Ramparts and records - English Civil War defences uncovered in Oxford
When you picture a typical archaeologist’s toolkit, you’re probably thinking of a trowel, shovel, brush - maybe even an iconic brown Fedora! But what about historical records? Ancient maps, texts, and images often form a vital part of the archaeological process. They provide a clearer understanding of what we might expect to find, as well as accounts of any previous excavations. The recent work we’ve been doing at Rhodes House in Oxford has highlighted the value that exploring these archives can bring to archaeology.
What has been found?
Working with Oxford City Council Archaeological Officer, David Radford, we’ve uncovered a large 17th century ditch. This is similar in date to nearby English Civil War fortifications, which were originally made up of a series of ramparts and ditches. They were built to defend Oxford from Parliamentarian forces during the reign of King Charles I.
These defences are well documented on historic maps (see image below), which clearly show them forming an inner and outer line encircling the city. At Rhodes House, the mapped Civil War rampart still survives and forms part of the eastern boundary of the site. However, surprisingly the newly uncovered 17th century ditch lies behind the rampart and may possibly form part of (previously unknown and unrecorded) inner defences.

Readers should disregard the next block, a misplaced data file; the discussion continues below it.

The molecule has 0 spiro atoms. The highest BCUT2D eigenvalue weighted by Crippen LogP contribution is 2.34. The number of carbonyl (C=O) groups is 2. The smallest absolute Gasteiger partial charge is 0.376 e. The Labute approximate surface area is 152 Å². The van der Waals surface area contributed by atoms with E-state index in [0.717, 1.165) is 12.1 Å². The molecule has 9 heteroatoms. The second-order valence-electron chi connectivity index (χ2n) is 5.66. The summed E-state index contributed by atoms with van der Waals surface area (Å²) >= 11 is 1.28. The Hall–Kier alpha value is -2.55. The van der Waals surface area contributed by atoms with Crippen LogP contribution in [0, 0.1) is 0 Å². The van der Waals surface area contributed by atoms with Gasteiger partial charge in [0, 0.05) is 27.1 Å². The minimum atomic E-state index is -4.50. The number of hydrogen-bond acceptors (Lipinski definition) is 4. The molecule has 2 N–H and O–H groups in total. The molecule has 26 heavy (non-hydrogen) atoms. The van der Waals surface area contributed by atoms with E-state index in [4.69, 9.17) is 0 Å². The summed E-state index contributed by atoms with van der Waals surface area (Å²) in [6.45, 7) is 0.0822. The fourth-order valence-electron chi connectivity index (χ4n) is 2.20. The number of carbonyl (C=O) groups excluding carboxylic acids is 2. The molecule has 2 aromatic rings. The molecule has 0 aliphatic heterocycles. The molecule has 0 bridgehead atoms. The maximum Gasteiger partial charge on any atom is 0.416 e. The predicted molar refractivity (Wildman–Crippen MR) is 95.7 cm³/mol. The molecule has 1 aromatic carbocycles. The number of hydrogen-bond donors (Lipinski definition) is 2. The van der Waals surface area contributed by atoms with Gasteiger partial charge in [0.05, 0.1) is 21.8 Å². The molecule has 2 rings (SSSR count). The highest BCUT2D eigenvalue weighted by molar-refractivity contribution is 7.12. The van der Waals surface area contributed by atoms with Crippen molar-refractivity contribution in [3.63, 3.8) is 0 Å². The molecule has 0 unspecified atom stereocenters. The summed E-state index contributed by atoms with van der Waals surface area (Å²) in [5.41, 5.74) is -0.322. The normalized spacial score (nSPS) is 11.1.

A map of the plan for defences of the city in 1644 designed by Sir Bernard de Gomme. The red circle indicates the approximate location of the Rhodes House site. Credit: Wellcome Collection. Attribution 4.0 International (CC BY 4.0)
“These excavations have provided the perfect opportunity to compare historical records with physical remains” explains our Senior Project Manager, Stewart Hoad. “Using both datasets in combination has given us a deeper understanding of the archaeology and history of Oxford than would otherwise have been possible”.
Finds from the site currently include two abraded silver coins, fragments of pottery and metal, and a bone comb. We’ve also discovered a clay pipe inscribed with the name ‘Jeffrey Hunt’. Interestingly, this is almost identical to another example found during a previous excavation at the nearby St Ebbe’s Church, suggesting that this particular manufacturer may have been a popular choice for those living in 17th century Oxford.
Images left to right: (1) A MOLA archaeologist holds the clay pipe found on site (2) A MOLA archaeologist holds an abraded silver coin. Credit: MOLA
Why are these excavations taking place?
Excavations at Rhodes House are being carried out ahead of the construction of a new world-class convening centre. This will create a major new centre for study, conferences and events at Rhodes House, making it a centre for Rhodes Scholars and partnership programmes, the wider University of Oxford and the local community. The new development aims to conserve the existing Civil War rampart and make it more accessible to the public with up-to-date information boards, and tours of the historic site.
Dr Elizabeth Kiss, Warden of Rhodes House, said: “We are so excited that the transformation of Rhodes House will provide new facilities for our community in Oxford and beyond. The finds in the grounds of Rhodes House are fascinating and we are delighted this research by our friends at MOLA and Oxford City Council will contribute to our understanding of Oxford’s role in the Civil War.”
Rhodes House is home of the Rhodes Trust, whose Rhodes Scholarships to the University of Oxford are one of the best known international scholarships in the world. They also offer a range of global fellowship programmes to develop and connect compassionate and innovative people, committed to solving humanity’s challenges.